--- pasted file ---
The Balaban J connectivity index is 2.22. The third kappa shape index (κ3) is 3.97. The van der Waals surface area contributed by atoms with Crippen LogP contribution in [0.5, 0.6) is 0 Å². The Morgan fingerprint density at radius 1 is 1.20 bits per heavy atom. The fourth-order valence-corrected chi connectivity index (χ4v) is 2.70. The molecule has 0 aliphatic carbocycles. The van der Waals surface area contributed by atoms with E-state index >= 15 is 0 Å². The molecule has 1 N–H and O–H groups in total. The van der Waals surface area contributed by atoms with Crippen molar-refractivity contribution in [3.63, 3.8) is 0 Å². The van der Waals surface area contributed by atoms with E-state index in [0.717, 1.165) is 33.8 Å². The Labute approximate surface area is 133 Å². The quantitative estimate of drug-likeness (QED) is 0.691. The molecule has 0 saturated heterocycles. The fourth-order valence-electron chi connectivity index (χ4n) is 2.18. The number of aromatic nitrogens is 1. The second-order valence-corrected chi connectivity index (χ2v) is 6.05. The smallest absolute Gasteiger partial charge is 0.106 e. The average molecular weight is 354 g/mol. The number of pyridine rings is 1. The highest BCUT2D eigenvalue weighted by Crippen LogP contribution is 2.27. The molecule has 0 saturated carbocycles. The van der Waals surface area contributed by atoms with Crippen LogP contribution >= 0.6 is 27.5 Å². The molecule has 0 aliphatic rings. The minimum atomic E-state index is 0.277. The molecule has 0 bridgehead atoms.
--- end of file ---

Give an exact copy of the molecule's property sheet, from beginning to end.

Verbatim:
The Balaban J connectivity index is 2.22. The third kappa shape index (κ3) is 3.97. The van der Waals surface area contributed by atoms with Crippen LogP contribution in [0.5, 0.6) is 0 Å². The Morgan fingerprint density at radius 1 is 1.20 bits per heavy atom. The fourth-order valence-corrected chi connectivity index (χ4v) is 2.70. The molecule has 0 aliphatic carbocycles. The van der Waals surface area contributed by atoms with E-state index >= 15 is 0 Å². The molecule has 1 N–H and O–H groups in total. The van der Waals surface area contributed by atoms with Crippen molar-refractivity contribution in [3.63, 3.8) is 0 Å². The van der Waals surface area contributed by atoms with E-state index in [0.717, 1.165) is 33.8 Å². The Labute approximate surface area is 133 Å². The quantitative estimate of drug-likeness (QED) is 0.691. The molecule has 0 saturated heterocycles. The fourth-order valence-electron chi connectivity index (χ4n) is 2.18. The number of aromatic nitrogens is 1. The second-order valence-corrected chi connectivity index (χ2v) is 6.05. The smallest absolute Gasteiger partial charge is 0.106 e. The average molecular weight is 354 g/mol. The number of pyridine rings is 1. The highest BCUT2D eigenvalue weighted by Crippen LogP contribution is 2.27. The molecule has 0 saturated carbocycles. The van der Waals surface area contributed by atoms with Crippen LogP contribution >= 0.6 is 27.5 Å². The molecule has 0 aliphatic rings. The minimum atomic E-state index is 0.277. The molecule has 0 bridgehead atoms.